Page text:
Green Living Image Gallery
Green Living Image Gallery

This building in Germany was "greened up" with thermal windows and insulation, among other things. See more pictures of green living.

Ralph Orlowski/Getty Images

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Ultimate Guide to Green Building

Maybe Kermit the Frog was wrong: It could be easy being green -- at least when it comes to buildings.

"Green building" and "sustainable development" are the hottest terms in construction right now, but what do they mean, exactly? According to the Environmental Protection Agency Web site, green building is "the practice of creating healthier and more resource-efficient models of construction, renovation, operation, maintenanc­e and demolition" [source: EPA]. Proponents say that green building is not only environmentally friendly, but also healthier and more cost-efficient. So what is sustainable development? The United Nations Environment Program defines it as development that ensures our use of resources and the environment but doesn't restrict their use by future generations.

For corporations, schools and hospitals, "green building" can entail anything from using waterless urinals to creating electricity. But homeowners who'd like to go green often don't have the big bucks that businesses do. There's a lot to consider, and the costs can make quite a difference in a home's budget. Homeowners can save cash by installing new energy-efficient light bulbs, but how "green" is it and how much "green" can it save? And who says what's green and what isn't?<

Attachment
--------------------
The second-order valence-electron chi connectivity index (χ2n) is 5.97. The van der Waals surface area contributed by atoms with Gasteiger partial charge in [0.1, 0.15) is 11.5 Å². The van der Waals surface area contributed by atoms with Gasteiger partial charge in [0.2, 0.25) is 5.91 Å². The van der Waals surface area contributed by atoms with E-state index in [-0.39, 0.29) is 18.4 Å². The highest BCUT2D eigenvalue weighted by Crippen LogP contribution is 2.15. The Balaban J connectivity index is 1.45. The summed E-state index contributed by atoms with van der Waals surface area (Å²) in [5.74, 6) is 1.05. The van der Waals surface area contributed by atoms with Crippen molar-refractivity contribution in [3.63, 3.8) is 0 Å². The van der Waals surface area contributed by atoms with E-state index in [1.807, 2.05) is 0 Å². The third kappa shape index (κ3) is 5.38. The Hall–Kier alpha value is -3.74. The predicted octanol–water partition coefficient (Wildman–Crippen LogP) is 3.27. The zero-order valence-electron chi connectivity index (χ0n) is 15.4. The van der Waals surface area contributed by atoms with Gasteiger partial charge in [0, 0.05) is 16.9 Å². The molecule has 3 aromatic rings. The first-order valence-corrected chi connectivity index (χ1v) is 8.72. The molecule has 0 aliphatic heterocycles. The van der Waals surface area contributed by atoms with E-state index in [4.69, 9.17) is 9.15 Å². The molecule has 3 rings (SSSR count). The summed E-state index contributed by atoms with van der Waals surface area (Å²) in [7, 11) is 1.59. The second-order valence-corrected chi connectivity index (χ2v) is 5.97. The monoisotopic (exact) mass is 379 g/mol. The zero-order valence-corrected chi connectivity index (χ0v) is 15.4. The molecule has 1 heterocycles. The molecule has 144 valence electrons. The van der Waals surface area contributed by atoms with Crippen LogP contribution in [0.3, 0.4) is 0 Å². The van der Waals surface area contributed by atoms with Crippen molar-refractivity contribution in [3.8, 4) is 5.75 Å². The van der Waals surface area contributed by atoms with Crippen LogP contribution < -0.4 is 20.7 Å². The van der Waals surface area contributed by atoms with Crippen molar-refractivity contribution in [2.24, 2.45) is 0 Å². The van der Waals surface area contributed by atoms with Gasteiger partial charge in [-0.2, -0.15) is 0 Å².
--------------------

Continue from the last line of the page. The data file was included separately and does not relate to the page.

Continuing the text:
In this article, we'll give you some tips on making your home more environmentally friendly (maybe you can start by recycling your gray water), and we'll learn about current legislation and how other countries are going green.

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Workers install thermal insulation on the roof of a building in Frankfurt, Germany.

Ralph Orlowski/Getty Images

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Green Building Materials

If you want to go green but aren't quite ready to build a new home, here are some ways to make your existing home more environmentally friendly (check out the guidelines for new homes at How LEED Certification Works).

Recycled materials